Page 7:  “The Atom.  Yeah, there’s some history.”  Like, old friends history, or something more?  Do tell…

Page 8:  

This is what happens when you assume that the undead plant monster is actually dead just because you squashed him.  

Page 9:  

I'll give Grundy this...he's very committed to his job...

Page 10:  Though he’s completely overwhelmed by the current situation, the Flash finds inspiration and comfort in Green Lantern’s presence.  In a world without a Superman, Alan Scott has stepped up to become the de facto leader of this next generation of Wonders, whether he wants to be or not. 

Page 11

It seems that the energies of super-humans -- I mean, Wonders -- feeds Grundy, empowering him.  Thus, in retrospect, throwing a group of Wonders at the guy doesn't seem like that smart of idea, does it?

Page 12:  

In Earth-2 #2, Sloan used airborne nanites to take control of Michael Holt's T-Spheres.  It seems that he has similar nanites that can dissolve matter.  

Page 13:  “Hey man, how you doing?  I’m Jay – No, I’m the Flash.”  In Earth-2 #2, Jay saved a couple from an Apokorat attack, and they misheard him, thinking that he called himself the Flash.  This information was reported in Earth-2 #4, in a telecast that Jay saw, and he has since called himself by that name. 

“Good for you.  Now shut up a minute.  My head’s killing me.”  Man, someone’s a grouch today…Besides, Al, what do you expect when you take on an undead plant guy all by yourself?  You’re bound to get your head clocked every one in a while…

Page 14:  

"Always," hunh Alan?  Kinda presumptuous of you, don't you think?  I mean, you've known this Grundy guy for what, a few minutes, and you just assume that he "always" re-forms after you smash him apart?  Have you adequately tested this smash/re-form theory of yours?  Is there a control group?  No, I didn't think so...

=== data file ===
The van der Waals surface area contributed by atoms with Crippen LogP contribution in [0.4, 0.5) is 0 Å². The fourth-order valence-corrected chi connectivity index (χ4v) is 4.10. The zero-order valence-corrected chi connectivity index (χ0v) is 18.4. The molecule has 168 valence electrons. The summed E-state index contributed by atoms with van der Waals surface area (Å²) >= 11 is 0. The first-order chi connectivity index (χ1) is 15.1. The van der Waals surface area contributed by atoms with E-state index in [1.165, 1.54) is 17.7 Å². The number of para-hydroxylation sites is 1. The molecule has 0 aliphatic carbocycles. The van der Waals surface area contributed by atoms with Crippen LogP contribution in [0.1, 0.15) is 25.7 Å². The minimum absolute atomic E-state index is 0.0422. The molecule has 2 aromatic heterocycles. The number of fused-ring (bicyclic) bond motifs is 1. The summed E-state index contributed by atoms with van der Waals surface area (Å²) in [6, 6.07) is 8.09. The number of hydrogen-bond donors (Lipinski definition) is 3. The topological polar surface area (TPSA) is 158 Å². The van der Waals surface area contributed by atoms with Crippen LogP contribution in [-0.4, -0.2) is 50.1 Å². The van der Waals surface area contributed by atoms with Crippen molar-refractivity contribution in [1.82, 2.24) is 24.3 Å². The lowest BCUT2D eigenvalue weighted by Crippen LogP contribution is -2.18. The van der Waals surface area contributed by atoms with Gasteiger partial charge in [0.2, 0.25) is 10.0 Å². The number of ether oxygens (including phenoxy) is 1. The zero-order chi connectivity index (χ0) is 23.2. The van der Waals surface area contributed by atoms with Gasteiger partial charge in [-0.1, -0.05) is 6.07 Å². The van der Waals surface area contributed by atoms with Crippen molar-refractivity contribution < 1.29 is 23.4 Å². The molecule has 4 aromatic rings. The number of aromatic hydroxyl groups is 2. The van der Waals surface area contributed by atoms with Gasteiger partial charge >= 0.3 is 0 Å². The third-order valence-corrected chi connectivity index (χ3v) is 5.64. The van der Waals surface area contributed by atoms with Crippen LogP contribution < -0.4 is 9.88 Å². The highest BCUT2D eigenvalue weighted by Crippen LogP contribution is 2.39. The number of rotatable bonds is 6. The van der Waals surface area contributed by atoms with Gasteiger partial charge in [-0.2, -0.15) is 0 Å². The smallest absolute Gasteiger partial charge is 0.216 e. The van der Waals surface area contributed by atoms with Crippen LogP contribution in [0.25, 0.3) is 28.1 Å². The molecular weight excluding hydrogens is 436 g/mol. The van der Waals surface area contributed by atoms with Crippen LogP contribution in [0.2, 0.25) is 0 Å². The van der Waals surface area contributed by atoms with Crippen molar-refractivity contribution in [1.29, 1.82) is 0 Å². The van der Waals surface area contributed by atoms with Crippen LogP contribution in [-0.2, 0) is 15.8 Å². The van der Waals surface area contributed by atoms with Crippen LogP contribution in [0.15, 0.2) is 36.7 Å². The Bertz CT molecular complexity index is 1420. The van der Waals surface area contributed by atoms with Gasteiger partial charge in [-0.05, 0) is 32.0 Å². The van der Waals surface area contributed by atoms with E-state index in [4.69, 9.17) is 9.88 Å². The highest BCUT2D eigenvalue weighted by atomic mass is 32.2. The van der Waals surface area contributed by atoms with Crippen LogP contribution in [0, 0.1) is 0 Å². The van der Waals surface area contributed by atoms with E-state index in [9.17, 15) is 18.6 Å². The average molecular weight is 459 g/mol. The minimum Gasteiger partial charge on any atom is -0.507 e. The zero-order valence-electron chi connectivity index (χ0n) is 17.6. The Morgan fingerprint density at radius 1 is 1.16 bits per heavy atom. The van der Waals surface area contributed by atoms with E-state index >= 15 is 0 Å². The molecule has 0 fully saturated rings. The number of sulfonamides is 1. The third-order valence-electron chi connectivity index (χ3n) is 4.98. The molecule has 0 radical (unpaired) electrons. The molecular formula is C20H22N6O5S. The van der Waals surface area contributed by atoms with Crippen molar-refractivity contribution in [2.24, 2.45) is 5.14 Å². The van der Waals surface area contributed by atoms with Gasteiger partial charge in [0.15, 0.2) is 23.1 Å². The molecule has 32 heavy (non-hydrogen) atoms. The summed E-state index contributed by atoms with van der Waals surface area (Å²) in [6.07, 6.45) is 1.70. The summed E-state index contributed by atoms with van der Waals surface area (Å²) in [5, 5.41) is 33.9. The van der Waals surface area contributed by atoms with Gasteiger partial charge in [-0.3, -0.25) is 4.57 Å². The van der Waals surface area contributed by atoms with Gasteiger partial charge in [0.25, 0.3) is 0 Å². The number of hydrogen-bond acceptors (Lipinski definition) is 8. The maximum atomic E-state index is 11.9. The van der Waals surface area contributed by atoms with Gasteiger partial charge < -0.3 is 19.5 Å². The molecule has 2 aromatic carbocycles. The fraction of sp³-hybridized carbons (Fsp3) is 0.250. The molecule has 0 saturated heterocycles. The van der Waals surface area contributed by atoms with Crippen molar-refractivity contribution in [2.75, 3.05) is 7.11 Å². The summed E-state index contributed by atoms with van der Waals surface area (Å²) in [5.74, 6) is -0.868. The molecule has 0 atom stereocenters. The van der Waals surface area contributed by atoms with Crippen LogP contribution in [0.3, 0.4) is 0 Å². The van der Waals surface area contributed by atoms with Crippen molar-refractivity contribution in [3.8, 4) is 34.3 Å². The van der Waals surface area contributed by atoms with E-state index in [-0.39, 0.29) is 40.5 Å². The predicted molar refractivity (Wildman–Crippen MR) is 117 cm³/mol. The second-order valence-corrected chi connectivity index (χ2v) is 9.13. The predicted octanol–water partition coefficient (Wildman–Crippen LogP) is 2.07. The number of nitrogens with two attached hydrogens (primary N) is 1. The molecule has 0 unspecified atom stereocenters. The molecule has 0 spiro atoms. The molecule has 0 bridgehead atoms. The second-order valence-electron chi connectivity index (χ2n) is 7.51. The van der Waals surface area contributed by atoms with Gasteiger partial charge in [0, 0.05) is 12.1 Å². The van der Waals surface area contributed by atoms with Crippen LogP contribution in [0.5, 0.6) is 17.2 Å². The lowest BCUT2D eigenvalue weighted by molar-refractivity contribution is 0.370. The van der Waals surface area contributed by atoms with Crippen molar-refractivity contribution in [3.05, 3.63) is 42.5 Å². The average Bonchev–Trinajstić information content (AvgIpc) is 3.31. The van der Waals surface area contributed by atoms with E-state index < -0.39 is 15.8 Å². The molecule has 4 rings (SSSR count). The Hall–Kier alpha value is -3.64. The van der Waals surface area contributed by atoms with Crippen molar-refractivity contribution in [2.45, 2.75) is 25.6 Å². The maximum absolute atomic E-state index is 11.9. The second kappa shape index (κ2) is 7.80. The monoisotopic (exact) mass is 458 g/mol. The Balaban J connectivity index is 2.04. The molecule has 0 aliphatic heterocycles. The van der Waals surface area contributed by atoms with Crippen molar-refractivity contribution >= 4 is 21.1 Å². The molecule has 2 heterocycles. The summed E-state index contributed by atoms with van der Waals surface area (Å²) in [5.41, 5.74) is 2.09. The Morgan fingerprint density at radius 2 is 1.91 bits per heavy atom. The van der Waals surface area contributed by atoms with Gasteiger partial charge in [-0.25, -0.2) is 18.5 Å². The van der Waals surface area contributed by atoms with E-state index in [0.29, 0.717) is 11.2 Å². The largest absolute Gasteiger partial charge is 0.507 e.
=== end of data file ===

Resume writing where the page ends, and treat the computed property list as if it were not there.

“Hawkgirl’s a wanted fugitive…”  Though the circumstances of Hawkgirl’s origin have yet to be revealed, Kendra is a fugitive because went AWOL from the World’s Army’s team of Wonders. 

“…and you and Speedy Gonzales are what?”  Speedy Gonzales is a mouse that was featured in Warner Brothers Looney Tunes and Merry Melodies series of cartoons.  “The Fastest Mouse in all of Mexico,” Speedy could run extremely fast and spoke with an exaggerated Mexican accent.  I assume that Al compares Jay to Speedy because of their super-speed, and not because Jay sounds like he is from Mexico

“Yes, little big man, and we can go again if you want but now isn’t the time.”  Little Big Man was an Ogala Lakota, a fearless warrior who fought under and was rivals with Crazy Horse; he later fought at the battle of Little Big Horn and was suspected of involvement in the murder of Crazy Horse. 

Little Big Man was also a novel, and later a movie, that chronicled that life of a white man raised among the Cheyenne nation in the 19th century and how he crossed paths with many of the West’s most notable figures.

In no way, shape or form do I think that Alan was comparing Al to either a Native American warrior or a novel about the old West.  I think he was just being snide and calling him a “little big man.”  But I do like to go off on tangents and all…

Page 15:  “Thing is, for me to do this, I’ll have to leave my body here on Earth…Bond with the internal matrix within the world where the Grey resides.” How long has Alan had these powers?  A few hours?  And he seems awfully sure of himself even though he didn’t even get an instruction manual on how his powers work…

Page 16:  

Man, you are just begging to be killed off, aren't you?

“Whatever, ‘team spirit,’ don’t think I’ve forgotten you pulling a Ted Grant on me a moment back.”  In the pre-Flashpoint DCU, Ted Grant was known as Wildcat; he was also a heavyweight boxer.  A poster seen in Earth-2 #2 advertised a bought between Grant and Montez.  Al is referring to the fact that Jay walloped him across the face on Page 6, slapping him around just like Ted Grant would. 

Pages 17-18:  Alan travels through a trippy, Ditko-esque world to communicate with the Grey.  Probably not the best idea in the world, but who am I to critique?

Page 19:  See Alan?  You try to commune and negotiate with a vast, cosmic intellect that only wants to eradicate humanity and all they want is for you to join them, and they’ll even throw your dead boyfriend in to sweeten the deal.  Don’t fall for it, man, it won’t end well…